OB Tampons

Fangirls, we’re going to get very personal today, because today we’re talking about tampons.  Awhile back, on twitter, Erika Moen worked with some other tweeps to use the #PeriodSex.  On it, users were supposed to talk about their experiences having sex while on their period, but I saw it as a place to learn about what people thought of period cups and the like.  Eventually, I was recommended OB Tampons.

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I was recommended these as a way to get to know my body a bit better, and to understand a bit what putting in a period cup felt like.  OB Tampons are applicator free tampons.  This means that there is no plastic do-hickey that you use to put it inside of your body.

At first I was super nervous.  I kept thinking that it was a specialty item that had to be ordered, so my brain kept saying “we’ll order it some other time.”  Honestly, who wants to pay shipping on tampons anyways?  Not this Fangirl.  But when I was running low on tampons, I went to the store, and behold, there were OB Tampons on the shelf directly next to the brand I usually use!  Since it was obviously fate, I grabbed a box and went on my merry way.

Neat thing I learned about OB Tampons right off the bat; there are over twice as many tampons in a box as my regular brand, for only $2 more.  Now, feminine products are pricey.  Fanboys, you don’t have to deal with this nearly as much as Fangirls do, but if your Fangirl ever needs you to pick some up for her, these weird pieces of cotton we plug ourselves with are rather expensive.  A neat trick I have been told by home economics teachers and my mum; when you’re looking at the prices of two items, look at the bulk price to the left of the per item price.  It’s usually highlighted in orange.  That’s a great way to find out which item is more bang for your buck.  OB Tampons were $16.48 per 100 count ($6.59 for a box of 40), while U by Kotex Clicks were $26.06 per 100 count ($4.69 for a box of 18).  $10 for some plastic applicators?  Nope.  The price sealed the deal, and I hadn’t even tested them out yet, Fangirls.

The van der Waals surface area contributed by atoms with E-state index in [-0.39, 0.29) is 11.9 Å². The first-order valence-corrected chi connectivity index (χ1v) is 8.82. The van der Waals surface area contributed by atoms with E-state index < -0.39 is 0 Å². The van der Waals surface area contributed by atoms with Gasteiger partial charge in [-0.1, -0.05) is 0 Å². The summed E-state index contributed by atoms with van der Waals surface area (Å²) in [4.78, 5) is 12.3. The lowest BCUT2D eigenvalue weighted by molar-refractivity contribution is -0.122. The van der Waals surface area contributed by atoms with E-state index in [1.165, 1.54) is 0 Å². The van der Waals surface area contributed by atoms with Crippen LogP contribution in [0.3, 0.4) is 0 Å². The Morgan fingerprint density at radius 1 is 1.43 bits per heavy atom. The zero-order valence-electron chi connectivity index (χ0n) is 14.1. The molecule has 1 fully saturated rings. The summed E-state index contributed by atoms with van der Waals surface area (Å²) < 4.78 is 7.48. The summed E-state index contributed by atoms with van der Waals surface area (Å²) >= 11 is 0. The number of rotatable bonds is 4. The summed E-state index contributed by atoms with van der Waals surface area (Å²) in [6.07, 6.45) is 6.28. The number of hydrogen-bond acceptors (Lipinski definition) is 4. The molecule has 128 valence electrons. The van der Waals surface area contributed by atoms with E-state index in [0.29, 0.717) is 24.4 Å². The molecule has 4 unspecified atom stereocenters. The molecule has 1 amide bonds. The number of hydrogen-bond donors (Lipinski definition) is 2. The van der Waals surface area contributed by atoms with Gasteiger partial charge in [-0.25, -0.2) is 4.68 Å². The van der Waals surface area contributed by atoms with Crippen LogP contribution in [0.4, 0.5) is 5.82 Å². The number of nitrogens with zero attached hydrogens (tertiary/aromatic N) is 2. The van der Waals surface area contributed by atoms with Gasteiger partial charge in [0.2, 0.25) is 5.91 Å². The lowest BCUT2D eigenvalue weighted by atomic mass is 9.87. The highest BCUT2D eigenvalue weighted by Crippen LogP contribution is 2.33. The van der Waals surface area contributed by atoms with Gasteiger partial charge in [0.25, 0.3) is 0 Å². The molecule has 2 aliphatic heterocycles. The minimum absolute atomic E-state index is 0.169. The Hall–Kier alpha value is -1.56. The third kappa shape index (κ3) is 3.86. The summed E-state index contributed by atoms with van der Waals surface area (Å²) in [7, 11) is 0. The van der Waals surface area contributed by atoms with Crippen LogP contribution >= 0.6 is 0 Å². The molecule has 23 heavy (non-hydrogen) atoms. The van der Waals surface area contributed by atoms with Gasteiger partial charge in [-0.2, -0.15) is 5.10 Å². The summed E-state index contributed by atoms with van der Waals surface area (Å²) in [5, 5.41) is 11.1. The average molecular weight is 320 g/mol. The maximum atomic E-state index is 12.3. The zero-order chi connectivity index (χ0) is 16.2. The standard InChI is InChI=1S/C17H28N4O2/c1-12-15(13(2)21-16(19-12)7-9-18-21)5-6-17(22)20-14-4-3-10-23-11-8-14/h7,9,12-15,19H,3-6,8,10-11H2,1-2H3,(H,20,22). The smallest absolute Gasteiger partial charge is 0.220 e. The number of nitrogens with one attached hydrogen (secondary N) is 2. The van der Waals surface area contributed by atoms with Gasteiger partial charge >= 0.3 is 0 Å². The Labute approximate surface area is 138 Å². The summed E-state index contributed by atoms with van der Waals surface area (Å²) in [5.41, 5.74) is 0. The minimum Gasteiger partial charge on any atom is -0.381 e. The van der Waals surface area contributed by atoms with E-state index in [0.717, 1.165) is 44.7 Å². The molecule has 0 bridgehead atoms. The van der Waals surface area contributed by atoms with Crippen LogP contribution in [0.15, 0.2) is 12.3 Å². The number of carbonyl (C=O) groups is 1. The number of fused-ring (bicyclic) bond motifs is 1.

So I brought them home, and opened up the box, excited, as if it were a Christmas present.  I had never used such a different device for a feminine product before, so I was a bit pumped.  When it came time, I followed the instructions, and used an OB Tampon.  The instructions are very clear and helpful, which made getting into the swing of using OB a breeze.

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To use an OB Tampon; make sure your hands are very clean, unwrap the tampon (they’re individually wrapped in clear plastic), pull at the removal cord (it suggests pulling it to the left and right until there is a bit of a base to the tampon), place your first finger on the base, insert the tampon, and continue like normal.  The instructions did suggest standing with a foot on the tub or squatting, to make the insertion easier, and I found that to be very accurate.  It was way easier than I expected!

Fangirls, I super recommend checking out OB Tampons.  They’re more cost efficient, and significantly better for the environment (no applicator means less  that goes into a dump).  The packaging and ideas are simple, but it works incredibly well.  I will continue to purchase OB Tampons instead of going back to Kotex, and I hope to eventually get a period cup, but I’ll cross that bridge when I get to it.

Keep your bodies happy and healthy, Fangirls!

 

 

 

 

 

 

 

 

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About Emily Althea

Emily is a 20-something Fangirl in love with too many fandoms. You can find her on Twitter (@DoTheFangirl) and Instagram (@emilyfangirls).
This entry was posted in Beauty, Fangirl, Health and tagged , , , , , , , , , , , , , , , , , , , , . Bookmark the permalink.

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